Today's opening keynote was Dave Bradley on "25 years of the IBM PC" -- Dave is the inventor of the famous three-finger salute that we still know and love today. He pointed out that the original BIOS was at least somewhat open source -- it was printed in the technical manual. I remember consulting it in order to tweak the floppy driver to handle odd formats.

Damian Conway's keynote was spectacular and highly amusing, but was basically stand-up comedy rather than anything really useful. But if you see any advertising from a company called CXAP, remember that they have a patent on replacing a consonant in a word with an X while pronouncing the original letter.

Both sessions were useful: "10 tools developers need" from Karl Fogel of the subversion project, and "Livejournal's Secret Spinoffs" from Artur Bergman and Brad Whitaker of SixApart. Some of their stuff for serving ultra-high-volume websites look useful.

The closing keynote was Eben Moglen -- inspiring.

One theme that came up several times -- in at least three keynotes including Damian's and Eben's; I forget the third -- was that Open Source has won. It is now widely recognized that OS is the most effective way to develop software. Proprietary software companies are fighting a rearguard action now.
mdlbear: the positively imaginary half of a cubic mandelbrot set (Default)

The Emerging Economics of Open Source Software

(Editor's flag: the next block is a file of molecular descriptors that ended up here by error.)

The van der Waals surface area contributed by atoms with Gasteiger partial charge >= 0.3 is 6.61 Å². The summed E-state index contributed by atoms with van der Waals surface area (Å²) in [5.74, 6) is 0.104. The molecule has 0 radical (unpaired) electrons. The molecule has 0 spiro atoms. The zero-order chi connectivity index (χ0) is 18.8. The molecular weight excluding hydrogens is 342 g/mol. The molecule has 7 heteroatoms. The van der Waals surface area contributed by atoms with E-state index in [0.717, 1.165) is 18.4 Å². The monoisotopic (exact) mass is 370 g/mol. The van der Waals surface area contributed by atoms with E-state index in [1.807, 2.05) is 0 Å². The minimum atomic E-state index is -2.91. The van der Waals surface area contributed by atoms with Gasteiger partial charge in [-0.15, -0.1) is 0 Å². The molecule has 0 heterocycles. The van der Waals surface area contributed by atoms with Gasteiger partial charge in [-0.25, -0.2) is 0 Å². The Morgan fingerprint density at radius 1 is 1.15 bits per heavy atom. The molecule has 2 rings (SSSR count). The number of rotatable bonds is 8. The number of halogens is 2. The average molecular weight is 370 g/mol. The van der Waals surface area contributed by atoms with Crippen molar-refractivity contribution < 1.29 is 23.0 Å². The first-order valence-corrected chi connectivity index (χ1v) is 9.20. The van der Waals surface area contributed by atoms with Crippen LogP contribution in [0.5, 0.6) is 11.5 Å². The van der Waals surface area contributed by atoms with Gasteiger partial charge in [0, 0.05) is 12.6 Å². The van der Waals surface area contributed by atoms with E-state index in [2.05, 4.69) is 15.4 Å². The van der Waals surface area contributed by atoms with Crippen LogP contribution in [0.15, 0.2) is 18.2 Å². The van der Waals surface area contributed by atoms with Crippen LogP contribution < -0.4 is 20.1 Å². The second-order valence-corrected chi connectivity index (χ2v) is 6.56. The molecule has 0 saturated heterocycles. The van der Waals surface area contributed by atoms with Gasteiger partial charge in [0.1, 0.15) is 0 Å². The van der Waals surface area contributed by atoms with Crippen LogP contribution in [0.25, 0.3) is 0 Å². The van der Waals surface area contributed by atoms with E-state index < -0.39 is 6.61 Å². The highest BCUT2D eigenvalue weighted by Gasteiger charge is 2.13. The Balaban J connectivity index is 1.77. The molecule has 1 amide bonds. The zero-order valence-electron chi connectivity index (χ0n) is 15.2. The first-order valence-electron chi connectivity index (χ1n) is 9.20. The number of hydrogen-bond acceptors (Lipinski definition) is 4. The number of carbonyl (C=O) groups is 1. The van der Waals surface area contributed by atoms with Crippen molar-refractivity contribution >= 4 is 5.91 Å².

Many people have trouble understanding how Open Source could be self-sustaining if it does not operate according to the retail development paradigm. What pays for such software? It is funded directly or indirectly as a cost-center item by the companies that need it. Those companies need a great deal of cost-center, non-differentiating software. They are willing to invest in its creation through the Open Source paradigm because it allows them to spend less on their cost centers by distributing the cost and risk among many collaborators, and makes more efficient use of their software dollar than the retail paradigm. This is essentially the same source of funding that pays for proprietary software. It's important to remember that the software manufacturer isn't the ultimate source of funds: the customer is.
(Found via this interview with Bruce Perens)
mdlbear: (hacker glider)

Git 1.0.0 released [thread]

Git, in case you've been sleeping under a rock since last April or so (or simply don't care about software), is the new, blindingly fast, astoundingly simple, distributed version control system developed by Linux Torvalds and a cast of, well, dozens at least. The 1.0.0 release is a significant milestone for something that was thrown together in a week or two in response to the withdrawal of the free version of the proprietary BitKeeper VCS.

X11R6.9/X11R7 Officially Released

I started using X11R6 (the "R" stands for "Release") fourteen or so years ago, a release schedule that makes Debian (with a gap of two years between 3 and 3.1) look positively hasty. Now that X.org is under new management and actively part of the open source movement, things are on the move again.

SeaMonkey 1.0 Beta announced.

SeaMonkey is the old Mozilla browser suite. The Mozilla developers have moved on from a huge and ungainly, but unified, suite to separate applications: Firefox and Thunderbird. But some users still wanted the whole package, so the project lives on, under its old codename. Yet another example of the resilience of free software, especially when contrasted with Microsoft's recent announcement that as of January 1 it will no longer be supporting IE on the Mac.

(Updated to add SeaMonkey and to link to X11R7's official release announcement.)